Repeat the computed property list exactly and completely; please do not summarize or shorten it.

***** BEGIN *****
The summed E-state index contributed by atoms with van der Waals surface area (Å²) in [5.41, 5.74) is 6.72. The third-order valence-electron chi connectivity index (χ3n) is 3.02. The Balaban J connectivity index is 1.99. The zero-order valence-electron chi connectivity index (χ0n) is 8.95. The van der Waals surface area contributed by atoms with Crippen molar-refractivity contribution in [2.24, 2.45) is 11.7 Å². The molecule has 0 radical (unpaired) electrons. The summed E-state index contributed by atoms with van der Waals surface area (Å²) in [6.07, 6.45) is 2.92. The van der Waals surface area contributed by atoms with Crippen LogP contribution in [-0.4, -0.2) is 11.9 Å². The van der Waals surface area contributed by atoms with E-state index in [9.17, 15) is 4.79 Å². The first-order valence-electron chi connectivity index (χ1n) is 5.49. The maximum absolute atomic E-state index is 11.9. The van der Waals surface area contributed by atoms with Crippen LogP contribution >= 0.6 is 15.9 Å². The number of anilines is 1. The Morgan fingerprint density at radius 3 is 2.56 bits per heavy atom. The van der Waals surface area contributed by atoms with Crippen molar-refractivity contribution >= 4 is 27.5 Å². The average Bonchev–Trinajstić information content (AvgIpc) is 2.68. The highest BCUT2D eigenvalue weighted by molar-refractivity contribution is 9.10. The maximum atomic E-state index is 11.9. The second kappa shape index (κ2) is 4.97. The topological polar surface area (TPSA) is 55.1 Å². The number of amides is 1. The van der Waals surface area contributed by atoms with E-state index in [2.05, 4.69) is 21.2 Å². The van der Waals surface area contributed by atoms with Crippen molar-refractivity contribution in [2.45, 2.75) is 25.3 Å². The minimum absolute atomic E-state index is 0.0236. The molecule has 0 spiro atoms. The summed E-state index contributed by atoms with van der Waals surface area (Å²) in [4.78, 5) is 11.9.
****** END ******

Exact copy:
The summed E-state index contributed by atoms with van der Waals surface area (Å²) in [5.41, 5.74) is 6.72. The third-order valence-electron chi connectivity index (χ3n) is 3.02. The Balaban J connectivity index is 1.99. The zero-order valence-electron chi connectivity index (χ0n) is 8.95. The van der Waals surface area contributed by atoms with Crippen molar-refractivity contribution in [2.24, 2.45) is 11.7 Å². The molecule has 0 radical (unpaired) electrons. The summed E-state index contributed by atoms with van der Waals surface area (Å²) in [6.07, 6.45) is 2.92. The van der Waals surface area contributed by atoms with Crippen LogP contribution in [-0.4, -0.2) is 11.9 Å². The van der Waals surface area contributed by atoms with E-state index in [9.17, 15) is 4.79 Å². The first-order valence-electron chi connectivity index (χ1n) is 5.49. The maximum absolute atomic E-state index is 11.9. The van der Waals surface area contributed by atoms with Crippen LogP contribution >= 0.6 is 15.9 Å². The number of anilines is 1. The Morgan fingerprint density at radius 3 is 2.56 bits per heavy atom. The van der Waals surface area contributed by atoms with Crippen molar-refractivity contribution >= 4 is 27.5 Å². The average Bonchev–Trinajstić information content (AvgIpc) is 2.68. The highest BCUT2D eigenvalue weighted by molar-refractivity contribution is 9.10. The maximum atomic E-state index is 11.9. The second kappa shape index (κ2) is 4.97. The topological polar surface area (TPSA) is 55.1 Å². The number of amides is 1. The van der Waals surface area contributed by atoms with E-state index in [2.05, 4.69) is 21.2 Å². The van der Waals surface area contributed by atoms with Crippen molar-refractivity contribution in [2.45, 2.75) is 25.3 Å². The minimum absolute atomic E-state index is 0.0236. The molecule has 0 spiro atoms. The summed E-state index contributed by atoms with van der Waals surface area (Å²) in [4.78, 5) is 11.9.